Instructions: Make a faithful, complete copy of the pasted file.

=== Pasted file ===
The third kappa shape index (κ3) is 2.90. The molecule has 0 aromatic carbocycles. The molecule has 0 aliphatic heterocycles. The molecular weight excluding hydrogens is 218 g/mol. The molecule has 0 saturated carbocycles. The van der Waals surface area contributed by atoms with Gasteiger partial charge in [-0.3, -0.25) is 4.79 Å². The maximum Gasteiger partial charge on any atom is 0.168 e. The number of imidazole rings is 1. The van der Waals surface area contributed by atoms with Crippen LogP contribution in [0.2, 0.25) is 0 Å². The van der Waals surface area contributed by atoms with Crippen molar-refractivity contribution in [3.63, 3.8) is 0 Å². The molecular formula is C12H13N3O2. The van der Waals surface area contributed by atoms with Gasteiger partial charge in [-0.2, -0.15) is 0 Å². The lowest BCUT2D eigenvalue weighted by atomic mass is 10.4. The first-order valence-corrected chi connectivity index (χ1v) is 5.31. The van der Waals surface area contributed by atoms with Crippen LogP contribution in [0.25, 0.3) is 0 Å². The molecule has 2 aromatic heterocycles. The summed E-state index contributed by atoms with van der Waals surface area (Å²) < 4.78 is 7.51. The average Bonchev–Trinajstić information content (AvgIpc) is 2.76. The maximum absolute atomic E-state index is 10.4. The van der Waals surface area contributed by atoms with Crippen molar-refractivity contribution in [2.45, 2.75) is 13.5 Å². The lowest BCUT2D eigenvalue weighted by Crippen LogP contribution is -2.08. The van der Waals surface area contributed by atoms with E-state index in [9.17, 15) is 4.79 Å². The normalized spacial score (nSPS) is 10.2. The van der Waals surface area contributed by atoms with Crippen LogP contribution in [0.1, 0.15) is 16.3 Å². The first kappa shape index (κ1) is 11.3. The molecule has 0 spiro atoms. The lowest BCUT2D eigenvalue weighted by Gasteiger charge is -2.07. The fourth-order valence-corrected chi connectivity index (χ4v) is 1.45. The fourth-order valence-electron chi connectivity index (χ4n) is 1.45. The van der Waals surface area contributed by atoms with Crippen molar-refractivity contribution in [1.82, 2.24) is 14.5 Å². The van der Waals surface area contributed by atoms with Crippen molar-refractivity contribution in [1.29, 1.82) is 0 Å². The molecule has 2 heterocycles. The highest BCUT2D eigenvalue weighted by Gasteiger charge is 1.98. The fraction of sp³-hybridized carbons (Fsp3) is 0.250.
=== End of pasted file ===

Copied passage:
The third kappa shape index (κ3) is 2.90. The molecule has 0 aromatic carbocycles. The molecule has 0 aliphatic heterocycles. The molecular weight excluding hydrogens is 218 g/mol. The molecule has 0 saturated carbocycles. The van der Waals surface area contributed by atoms with Gasteiger partial charge in [-0.3, -0.25) is 4.79 Å². The maximum Gasteiger partial charge on any atom is 0.168 e. The number of imidazole rings is 1. The van der Waals surface area contributed by atoms with Crippen LogP contribution in [0.2, 0.25) is 0 Å². The van der Waals surface area contributed by atoms with Crippen molar-refractivity contribution in [3.63, 3.8) is 0 Å². The molecular formula is C12H13N3O2. The van der Waals surface area contributed by atoms with Gasteiger partial charge in [-0.2, -0.15) is 0 Å². The lowest BCUT2D eigenvalue weighted by atomic mass is 10.4. The first-order valence-corrected chi connectivity index (χ1v) is 5.31. The van der Waals surface area contributed by atoms with Crippen LogP contribution in [0.25, 0.3) is 0 Å². The molecule has 2 aromatic heterocycles. The summed E-state index contributed by atoms with van der Waals surface area (Å²) < 4.78 is 7.51. The average Bonchev–Trinajstić information content (AvgIpc) is 2.76. The maximum absolute atomic E-state index is 10.4. The van der Waals surface area contributed by atoms with Crippen molar-refractivity contribution in [2.45, 2.75) is 13.5 Å². The lowest BCUT2D eigenvalue weighted by Crippen LogP contribution is -2.08. The van der Waals surface area contributed by atoms with E-state index in [9.17, 15) is 4.79 Å². The normalized spacial score (nSPS) is 10.2. The van der Waals surface area contributed by atoms with Crippen LogP contribution in [0.1, 0.15) is 16.3 Å². The first kappa shape index (κ1) is 11.3. The molecule has 0 spiro atoms. The lowest BCUT2D eigenvalue weighted by Gasteiger charge is -2.07. The fourth-order valence-corrected chi connectivity index (χ4v) is 1.45. The fourth-order valence-electron chi connectivity index (χ4n) is 1.45. The van der Waals surface area contributed by atoms with Crippen molar-refractivity contribution in [1.82, 2.24) is 14.5 Å². The van der Waals surface area contributed by atoms with Crippen molar-refractivity contribution in [1.29, 1.82) is 0 Å². The molecule has 2 heterocycles. The highest BCUT2D eigenvalue weighted by Gasteiger charge is 1.98. The fraction of sp³-hybridized carbons (Fsp3) is 0.250.